Why Can’t We Tell The Truth At Funerals?
All dead people are not amazing.
I went to a funeral last week.
The service -- held at one of those bland cream-decor funeral parlours -- consisted of a typically solemn introduction followed by three typically uplifting eulogies. The speakers said things like:
“Granddad always made me laugh! I remember going fishing with him. Once we caught an absolute whopper!”
“Dad loved a roast! Looked forward to a nice leg of lamb every Sunday, the whole family sitting around the table.”
“Bob -- war hero, businessman, Essendon supporter. Just a fair-dinkum, top Aussie bloke.”
This is how all eulogies go. It doesn’t matter whose funeral it is. As soon as you die you get to be revered.
I googled “how to write a eulogy” and found this piece of advice: “A eulogy can be made meaningful by describing your loved one’s life in terms of achievements.”
Essentially, the eulogist must say that the deceased person:
- was a wonderful mother/father and wife/husband
- had many close friends
- worked hard to achieve career success
- excelled in all sorts of extra-curricular activities
- was incredibly generous
- supported their local club/society/association
- will be missed by all
That’s the formula. Because all dead people are amazing.
Hold on. Wait. Not all living people are amazing. So why do we suddenly pretend they’re incredible and lovely the moment they drop off the perch?
At Bob’s funeral, there were plenty of things that nobody mentioned:
The fact that he left his first wife and children and never saw them again. How he suffered from night terrors because of the things he witnessed in Vietnam. The way he smacked his children with a belt. His penchant for illegal fishing. The time he threatened to shoot one of his relatives. How he made jokey racist comments and drank too much whiskey.
None of that stuff got brought up during the service.
Yes, I know the saying: Never speak ill of the dead. But why not? They can’t hear you. They’ll never know! And frankly, if somebody wasn’t particularly nice while they were alive, it doesn’t seem logical to put them on a pedestal after they die.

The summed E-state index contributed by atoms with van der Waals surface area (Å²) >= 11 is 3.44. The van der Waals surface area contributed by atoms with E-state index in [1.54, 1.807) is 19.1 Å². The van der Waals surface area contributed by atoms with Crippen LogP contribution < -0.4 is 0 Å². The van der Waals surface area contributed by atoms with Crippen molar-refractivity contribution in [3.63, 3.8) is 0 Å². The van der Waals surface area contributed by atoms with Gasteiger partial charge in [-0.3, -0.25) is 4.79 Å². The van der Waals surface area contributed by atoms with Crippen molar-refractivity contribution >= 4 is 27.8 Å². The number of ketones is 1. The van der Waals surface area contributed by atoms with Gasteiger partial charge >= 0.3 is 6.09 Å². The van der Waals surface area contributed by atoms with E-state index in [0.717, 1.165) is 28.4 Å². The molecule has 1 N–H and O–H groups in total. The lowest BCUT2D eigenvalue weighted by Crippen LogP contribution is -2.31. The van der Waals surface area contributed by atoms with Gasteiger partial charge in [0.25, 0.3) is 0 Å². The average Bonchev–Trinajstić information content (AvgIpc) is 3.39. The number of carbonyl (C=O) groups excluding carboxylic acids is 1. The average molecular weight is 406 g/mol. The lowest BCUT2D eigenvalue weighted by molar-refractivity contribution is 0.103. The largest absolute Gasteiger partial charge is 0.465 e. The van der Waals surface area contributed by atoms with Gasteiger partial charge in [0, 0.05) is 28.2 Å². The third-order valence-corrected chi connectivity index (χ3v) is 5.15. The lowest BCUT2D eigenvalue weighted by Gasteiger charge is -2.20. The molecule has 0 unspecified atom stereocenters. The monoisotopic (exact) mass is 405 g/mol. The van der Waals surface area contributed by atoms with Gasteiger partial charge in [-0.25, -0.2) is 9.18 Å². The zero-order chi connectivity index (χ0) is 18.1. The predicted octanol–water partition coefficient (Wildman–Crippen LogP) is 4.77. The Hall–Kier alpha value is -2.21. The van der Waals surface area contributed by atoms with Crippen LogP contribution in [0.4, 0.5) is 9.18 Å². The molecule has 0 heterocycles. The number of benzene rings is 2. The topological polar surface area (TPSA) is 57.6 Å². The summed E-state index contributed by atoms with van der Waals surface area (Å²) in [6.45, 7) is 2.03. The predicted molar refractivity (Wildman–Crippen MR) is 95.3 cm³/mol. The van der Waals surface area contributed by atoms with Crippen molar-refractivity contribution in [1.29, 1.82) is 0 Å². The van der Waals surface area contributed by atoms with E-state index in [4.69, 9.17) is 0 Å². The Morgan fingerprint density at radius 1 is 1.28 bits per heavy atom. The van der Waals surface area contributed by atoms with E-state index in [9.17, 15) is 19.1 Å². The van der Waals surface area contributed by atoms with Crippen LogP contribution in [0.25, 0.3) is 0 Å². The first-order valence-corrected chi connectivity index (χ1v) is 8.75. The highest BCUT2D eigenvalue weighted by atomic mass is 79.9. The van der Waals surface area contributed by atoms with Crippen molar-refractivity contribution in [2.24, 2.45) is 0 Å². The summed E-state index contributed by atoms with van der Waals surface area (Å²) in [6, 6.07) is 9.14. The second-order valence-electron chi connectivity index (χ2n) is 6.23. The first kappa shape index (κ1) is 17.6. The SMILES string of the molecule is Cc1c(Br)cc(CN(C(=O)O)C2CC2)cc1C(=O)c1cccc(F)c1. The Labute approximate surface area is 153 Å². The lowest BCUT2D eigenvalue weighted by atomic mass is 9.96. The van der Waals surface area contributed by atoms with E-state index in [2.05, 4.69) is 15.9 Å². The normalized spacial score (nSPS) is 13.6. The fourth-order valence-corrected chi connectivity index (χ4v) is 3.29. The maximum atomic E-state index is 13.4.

Everyone revels in the misfortune of others. That’s why we watch Bondi Rescue and Car Crash Global and The Bachelor. Disaster is way more interesting than success. Even though I love it when Masterchef contestants produce near-perfect restaurant-quality dishes, I find it more entertaining when recipes catch fire and Panna Cotta spheres don’t set.
Nobody’s perfect. Some people are pretty great -- you know they type: medical professionals who enter triathlons and have three well-behaved children and help at the local soup kitchen every Wednesday night. But even over-achievers have issues. To err is human!
I say we do away with inaccurate eulogies and instead include a list of personal failures and personality flaws. Perhaps if more honesty was injected into funeral speeches the mourners might gain a better understanding -- a more rounded and true impression -- of the deceased. Then they could bond over shared experiences at the post-service wake. “Oh -- he borrowed money from you, too?” “So she flirted with everyone! I thought it was just me.”
I’m happy to have someone present a truthful eulogy at my funeral. It could go something like this:
Jean spent her teenage years doing homework -- classic teachers’ pet -- but boy was she socially awkward. You know what? She didn’t get invited to a party until she was at university. University! I tried to hug her once. Hopeless! Like hugging an ironing board! She wasn’t overly helpful, either. No one would ever describe her as generous or selfless. She occasionally threw a twenty-cent coin at a busker, but all in all, she was an absolute tightarse. And guess what? She called herself a vegetarian but she secretly ate food that contained gelatine! Such a hypocrite. We’re all here today to celebrate Jean’s life, but the fact is, she wasn’t that great. Now, put up your hand if you’ve just come for the arvo tea.
Funeral parlours might be bland, but funeral speeches don’t have to be.